oBike's new majority shareholder, Omni Sharing, applied for a sandbox licence to rent out 500 e-scooters under a new brand.
oBike's new majority shareholder is aiming to become a global player in the Personal Mobility Device (PMD) scene - but under a different brand.
Omni Sharing applied for a sandbox licence to rent out 500 e-scooters here Founded by a young Costa Rican investor, Omni Sharing yesterday applied for a sandbox licence to rent out 500 e-scooters here under the 0mn1 brand.
Mr. Oscar Moises Chaves is the head of investment firm OSS Inversiones, which bought oBike last September.
Mr. Chaves, over the course of two interviews with The Straits Times in the past month, expressed confidence in solving oBike's problems and also establishing 0mn1.
The 29-year old said he initially wanted to clear oBike's debts and launch a new range of shared PMDs under the brand, but delays in resolving its liabilities led to a new plan. "Now we just want to shut down oBike and run 0mn1," he said. "If you don't clean the house first, you can't receive the visits. So we had to build a new house."
Mr. Chaves said Omni's tech team is based in Shanghai, and the manufacturer in Shenzhen. The firm has about 12 employees here, and wants to expand the team to 30 by April. Mr. Chaves and his younger brother, Samuel, are directors in Omni. It will offer seated e-scooters that can be taken onto trains, which differentiates it from its competitors, said Mr Chaves.
"We are giving the best thing we can give to users - safety. The seated scooter lets you react, gives you back your reflexes, gives you back the stability a micro-mobility device needs." If its application is approved, Omni will look to deploy its e-scooters around Orchard Road and Raffles Place.
Licenced operators have to show that they can deal with indiscriminate parking of shared bicycles or PMDs before the LTA allows for fleet expansion This would be the first step in a plan to expand globally, said Mr. Chaves.
Omni chose to start in Singapore as it wanted to show potential markets that it can operate in a regulated environment.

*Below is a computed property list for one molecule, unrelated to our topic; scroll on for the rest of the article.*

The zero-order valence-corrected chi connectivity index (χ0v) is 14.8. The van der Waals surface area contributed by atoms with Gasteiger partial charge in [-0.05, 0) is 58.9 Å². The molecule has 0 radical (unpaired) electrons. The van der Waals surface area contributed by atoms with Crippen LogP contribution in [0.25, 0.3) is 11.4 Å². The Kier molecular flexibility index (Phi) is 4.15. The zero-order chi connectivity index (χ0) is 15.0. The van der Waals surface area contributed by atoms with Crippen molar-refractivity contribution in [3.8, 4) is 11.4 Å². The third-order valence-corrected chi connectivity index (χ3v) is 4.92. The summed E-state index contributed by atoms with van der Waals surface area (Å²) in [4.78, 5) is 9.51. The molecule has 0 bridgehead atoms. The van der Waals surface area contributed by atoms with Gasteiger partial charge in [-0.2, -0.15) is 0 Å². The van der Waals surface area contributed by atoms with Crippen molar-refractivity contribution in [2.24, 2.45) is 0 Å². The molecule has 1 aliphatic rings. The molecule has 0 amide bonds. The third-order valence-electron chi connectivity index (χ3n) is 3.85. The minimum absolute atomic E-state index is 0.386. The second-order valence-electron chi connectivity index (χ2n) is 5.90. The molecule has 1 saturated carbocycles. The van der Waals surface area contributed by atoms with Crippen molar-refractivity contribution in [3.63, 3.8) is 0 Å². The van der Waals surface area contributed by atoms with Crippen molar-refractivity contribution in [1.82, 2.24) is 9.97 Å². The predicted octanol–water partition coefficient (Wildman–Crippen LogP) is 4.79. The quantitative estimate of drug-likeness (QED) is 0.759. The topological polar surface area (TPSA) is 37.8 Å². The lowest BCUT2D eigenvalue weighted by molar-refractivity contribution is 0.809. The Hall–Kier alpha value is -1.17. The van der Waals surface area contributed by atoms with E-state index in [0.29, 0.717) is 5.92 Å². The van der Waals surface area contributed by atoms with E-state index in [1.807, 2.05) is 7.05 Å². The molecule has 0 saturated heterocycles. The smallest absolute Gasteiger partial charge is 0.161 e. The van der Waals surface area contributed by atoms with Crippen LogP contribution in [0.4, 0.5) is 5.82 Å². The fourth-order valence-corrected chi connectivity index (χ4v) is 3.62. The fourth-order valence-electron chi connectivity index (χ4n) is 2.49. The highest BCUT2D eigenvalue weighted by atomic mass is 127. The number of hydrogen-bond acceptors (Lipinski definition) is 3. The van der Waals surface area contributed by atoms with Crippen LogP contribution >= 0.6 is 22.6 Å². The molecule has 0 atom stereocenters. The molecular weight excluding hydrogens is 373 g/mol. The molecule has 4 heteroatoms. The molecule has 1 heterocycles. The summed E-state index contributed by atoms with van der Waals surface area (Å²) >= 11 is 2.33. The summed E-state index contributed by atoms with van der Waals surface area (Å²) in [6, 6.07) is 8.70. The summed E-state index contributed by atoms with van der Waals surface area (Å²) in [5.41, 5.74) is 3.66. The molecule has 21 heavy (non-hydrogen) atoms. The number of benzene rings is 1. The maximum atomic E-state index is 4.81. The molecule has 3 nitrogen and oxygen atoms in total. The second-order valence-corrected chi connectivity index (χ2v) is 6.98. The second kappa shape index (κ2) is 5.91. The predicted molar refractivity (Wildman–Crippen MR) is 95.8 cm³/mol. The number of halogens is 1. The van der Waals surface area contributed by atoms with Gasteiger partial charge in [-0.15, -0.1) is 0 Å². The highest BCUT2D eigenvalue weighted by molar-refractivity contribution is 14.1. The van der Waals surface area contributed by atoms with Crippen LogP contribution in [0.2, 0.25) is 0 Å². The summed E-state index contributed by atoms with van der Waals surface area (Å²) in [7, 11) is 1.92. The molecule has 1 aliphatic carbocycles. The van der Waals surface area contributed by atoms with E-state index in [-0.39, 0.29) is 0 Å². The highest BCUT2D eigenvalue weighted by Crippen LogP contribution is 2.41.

The Land Transport Authority (LTA) has taken a controlled approach with the shared e-scooter industry, with the window to apply to run a small fleet of shared-PMD services here closing yesterday.
Operators have to show that they can deal with indiscriminate parking and comply with rules and maintain healthy utilisation rates, among other requirements, before they can expand their fleet.
Mr. Chaves said, "We want to learn these legislations, and once we properly establish the company, we will export the Singaporean way to do this. I have talked with many city mayors and they really support the idea that the right way to run (sharing services) is through legislation."
But while 0mn1 is moving ahead, oBike remains in limbo. It is currently in liquidation in Singapore after its abrupt exit last June. The liquidators, FTI Consulting, said the firm has chalked up about $9.4 million in liabilities, most of which are user deposits. Payment for the debts is at an impasse. At a meeting with creditors last month, FTI said it has provided Mr. Chaves with information that he has requested.
oBike's new owners are expecting to spend 'tens of millions' to tie up loose ends, which incluse shutting the business and paying off shareholders But Mr. Chaves, who holds a 66.87% stake in oBike's global business, said the given information accounted for only about $1.8 million of the firm's debts.
He expects to eventually spend 'tens of millions' to tie up the loose ends for oBike, which include shutting the business in other countries and paying off remaining shareholders.
Despite the drawn-out process, Mr. Chaves said he has no regrets about taking over oBike. His investment firm OSS proceeded with the deal in September as it wanted to tap oBike's platform, data and connections.
Mr. Chaves also wanted to make a name for himself by solving oBike's problems. "It sounds like I am just wasting my money, but no, we received a very strong and well-developed platform. We received users' database, we received all the new projects that oBike was working on," he said. "Right now, I think it's still a cheap price to pay for a platform of that quality."
Adjunct Associate Professor Zafar Momin at Nanyang Business School told ST that buying oBike gave OSS a jump-start in its aspirations in shared mobility, but the deal might make less sense if the cost of settling the firm's debts became prohibitive.
"In this case, as there are a lot of failed bike-sharing companies, an investor could easily buy a company like oBike at a more reasonable price elsewhere the world," he said.
In the long term, Mr. Chaves has no concerns that oBike would affect his reputation or that of 0mn1, and he is sure that oBike's debts would be resolved. "Because I am paying, (it's) that easy," he said.